Leeds City Council is set to close four of its old people’s homes as it bids to slash £4m a year from its social services bill.
Amberton Court in Gipton, Burley Willows in Burley, Fairview in Seacroft and Musgrave Court in Pudsey are all facing the axe.
Manorfield House in Horsforth and Primrose Hill in Boston Spa are to stay open for existing residents only, after supporters led campaigns on behalf of both facilities. Suffolk Court in Yeadon, meanwhile, could move to offering transitional care and eventually convert to a specialist ‘intermediate’ care centre.
Home Lea House in Rothwell will remain open as talks begin with interested community groups about a possible community takeover.
Seventy-six people will have to be rehoused by the authority if the proposals get the green light from the council’s cabinet next week. Around 200 pensioners in total will be affected by the full raft of planned residential and day care closures.
Bosses had originally proposed closing eight of the city’s care homes. But after almost 14,000 people signed petitions against the plans, the authority has changed some of its proposals.
Campaigners today welcomed the reprieve for some, but said any closures would cause “huge disruption” to the lives of many people in their twilight years.
However, Councillor Adam Ogilvie, executive member for adult social care, insisted: “At the very heart of this review is the welfare of our older people.”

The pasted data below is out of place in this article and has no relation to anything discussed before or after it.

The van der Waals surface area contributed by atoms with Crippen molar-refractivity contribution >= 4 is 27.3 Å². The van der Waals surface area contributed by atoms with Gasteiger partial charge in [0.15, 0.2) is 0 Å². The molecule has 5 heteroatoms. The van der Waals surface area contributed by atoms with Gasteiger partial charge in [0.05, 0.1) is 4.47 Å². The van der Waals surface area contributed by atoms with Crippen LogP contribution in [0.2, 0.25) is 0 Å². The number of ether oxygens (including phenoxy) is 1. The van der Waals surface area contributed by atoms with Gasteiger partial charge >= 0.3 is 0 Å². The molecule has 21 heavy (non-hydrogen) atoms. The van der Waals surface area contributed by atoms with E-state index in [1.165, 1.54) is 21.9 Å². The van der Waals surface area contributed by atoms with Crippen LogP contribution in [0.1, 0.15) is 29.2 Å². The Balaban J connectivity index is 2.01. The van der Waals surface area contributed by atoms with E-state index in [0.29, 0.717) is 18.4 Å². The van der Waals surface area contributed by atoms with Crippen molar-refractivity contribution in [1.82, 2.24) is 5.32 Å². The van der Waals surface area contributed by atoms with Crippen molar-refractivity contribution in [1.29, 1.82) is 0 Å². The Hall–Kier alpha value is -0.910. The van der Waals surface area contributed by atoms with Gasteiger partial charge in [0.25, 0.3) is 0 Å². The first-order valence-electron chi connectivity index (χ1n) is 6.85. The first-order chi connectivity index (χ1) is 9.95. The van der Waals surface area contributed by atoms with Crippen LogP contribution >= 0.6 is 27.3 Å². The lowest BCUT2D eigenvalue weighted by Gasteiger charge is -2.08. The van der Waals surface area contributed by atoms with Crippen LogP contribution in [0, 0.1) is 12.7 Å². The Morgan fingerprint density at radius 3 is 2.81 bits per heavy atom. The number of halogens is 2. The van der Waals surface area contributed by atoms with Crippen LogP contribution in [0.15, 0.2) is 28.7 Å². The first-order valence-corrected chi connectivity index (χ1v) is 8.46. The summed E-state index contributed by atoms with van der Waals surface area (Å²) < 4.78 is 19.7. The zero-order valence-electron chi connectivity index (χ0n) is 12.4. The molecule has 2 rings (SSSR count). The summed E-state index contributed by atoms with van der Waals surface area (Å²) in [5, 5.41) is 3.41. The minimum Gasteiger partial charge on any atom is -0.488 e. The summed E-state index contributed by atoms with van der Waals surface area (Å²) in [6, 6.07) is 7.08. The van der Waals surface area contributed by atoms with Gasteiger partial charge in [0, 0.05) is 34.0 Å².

Coun Ogilvie added: “We have said all along that we would listen to and take account of views we heard - and we have.
“Where residents may have to move they will not be financially disadvantaged and every single person affected will have his or her own support team to ensure their needs are met, their own choice is exercised and the move is as smooth a possible.”
The closures, which could happen within two years, would eventually see three of the four targeted care homes demolished, the land put up for sale and any proceeds pumped back into the city’s social services budget.
Burley Willows and its attached day centre would be used for the building of new ‘extra care housing’.
Severance and redeployment packages are already being drawn up for staff at all of the affected homes, but the council says there will be no compulsory redundancies.
Sandie Keene, Leeds City Council’s director of adult social services, said: “The reality is it will be £4m a year that the council doesn’t have to spend in the way it is doing now. We will continue providing care for people but at less costs.
“This is absolutely value for money in terms of being able to demonstrate that we can continue to support people but we are not spending money in upgrading [outdated] facilities,
“It is stopping the need to spend more money, as well as saving money.”
Campaigner Julia Chapman, who fought to save Manorfield House in Horsforth from closure, said she was “absolutely delighted”, but “sad for the residents and families of those homes that are closing”, many of whom faced “huge disruption” to their lives. WHAT DO YOU THINK? Click here to register and have your say on the stories and issues that matter to you